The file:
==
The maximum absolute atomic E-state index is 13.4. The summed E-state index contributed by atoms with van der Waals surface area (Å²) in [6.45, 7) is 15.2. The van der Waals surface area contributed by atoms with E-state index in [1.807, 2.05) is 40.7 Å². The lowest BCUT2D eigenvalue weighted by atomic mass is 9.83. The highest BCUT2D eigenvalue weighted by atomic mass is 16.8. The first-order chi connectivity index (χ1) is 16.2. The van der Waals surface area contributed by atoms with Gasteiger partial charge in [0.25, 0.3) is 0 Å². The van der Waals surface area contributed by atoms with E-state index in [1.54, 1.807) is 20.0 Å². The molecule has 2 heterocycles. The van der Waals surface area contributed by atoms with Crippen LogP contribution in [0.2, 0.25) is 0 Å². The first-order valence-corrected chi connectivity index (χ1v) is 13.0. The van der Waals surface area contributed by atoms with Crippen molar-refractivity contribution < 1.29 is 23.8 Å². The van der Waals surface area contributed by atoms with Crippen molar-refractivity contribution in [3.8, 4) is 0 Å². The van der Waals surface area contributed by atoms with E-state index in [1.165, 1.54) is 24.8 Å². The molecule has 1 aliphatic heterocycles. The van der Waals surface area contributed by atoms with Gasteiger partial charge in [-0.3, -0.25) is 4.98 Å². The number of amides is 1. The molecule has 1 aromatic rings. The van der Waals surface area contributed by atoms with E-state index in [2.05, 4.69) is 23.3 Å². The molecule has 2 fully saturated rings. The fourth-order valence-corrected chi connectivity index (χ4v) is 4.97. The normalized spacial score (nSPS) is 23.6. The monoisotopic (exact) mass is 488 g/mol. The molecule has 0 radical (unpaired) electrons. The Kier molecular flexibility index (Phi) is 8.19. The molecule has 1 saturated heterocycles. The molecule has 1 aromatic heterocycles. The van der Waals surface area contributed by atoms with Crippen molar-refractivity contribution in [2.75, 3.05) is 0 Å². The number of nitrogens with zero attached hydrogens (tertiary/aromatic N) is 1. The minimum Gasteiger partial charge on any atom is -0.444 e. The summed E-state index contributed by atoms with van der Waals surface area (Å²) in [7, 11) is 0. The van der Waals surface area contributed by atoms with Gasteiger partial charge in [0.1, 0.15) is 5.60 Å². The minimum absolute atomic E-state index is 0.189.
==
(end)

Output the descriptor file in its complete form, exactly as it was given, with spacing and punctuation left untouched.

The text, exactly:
The maximum absolute atomic E-state index is 13.4. The summed E-state index contributed by atoms with van der Waals surface area (Å²) in [6.45, 7) is 15.2. The van der Waals surface area contributed by atoms with E-state index in [1.807, 2.05) is 40.7 Å². The lowest BCUT2D eigenvalue weighted by atomic mass is 9.83. The highest BCUT2D eigenvalue weighted by atomic mass is 16.8. The first-order chi connectivity index (χ1) is 16.2. The van der Waals surface area contributed by atoms with Gasteiger partial charge in [0.25, 0.3) is 0 Å². The van der Waals surface area contributed by atoms with E-state index in [1.54, 1.807) is 20.0 Å². The molecule has 2 heterocycles. The van der Waals surface area contributed by atoms with Crippen LogP contribution in [0.2, 0.25) is 0 Å². The first-order valence-corrected chi connectivity index (χ1v) is 13.0. The van der Waals surface area contributed by atoms with Crippen molar-refractivity contribution < 1.29 is 23.8 Å². The van der Waals surface area contributed by atoms with Crippen molar-refractivity contribution in [3.8, 4) is 0 Å². The van der Waals surface area contributed by atoms with E-state index in [1.165, 1.54) is 24.8 Å². The molecule has 1 aliphatic heterocycles. The van der Waals surface area contributed by atoms with Gasteiger partial charge in [-0.3, -0.25) is 4.98 Å². The number of amides is 1. The molecule has 1 aromatic rings. The van der Waals surface area contributed by atoms with E-state index in [2.05, 4.69) is 23.3 Å². The molecule has 2 fully saturated rings. The fourth-order valence-corrected chi connectivity index (χ4v) is 4.97. The normalized spacial score (nSPS) is 23.6. The monoisotopic (exact) mass is 488 g/mol. The molecule has 0 radical (unpaired) electrons. The Kier molecular flexibility index (Phi) is 8.19. The molecule has 1 saturated heterocycles. The molecule has 1 aromatic heterocycles. The van der Waals surface area contributed by atoms with Crippen molar-refractivity contribution in [2.75, 3.05) is 0 Å². The number of nitrogens with zero attached hydrogens (tertiary/aromatic N) is 1. The minimum Gasteiger partial charge on any atom is -0.444 e. The summed E-state index contributed by atoms with van der Waals surface area (Å²) in [7, 11) is 0. The van der Waals surface area contributed by atoms with Gasteiger partial charge in [0.1, 0.15) is 5.60 Å². The minimum absolute atomic E-state index is 0.189.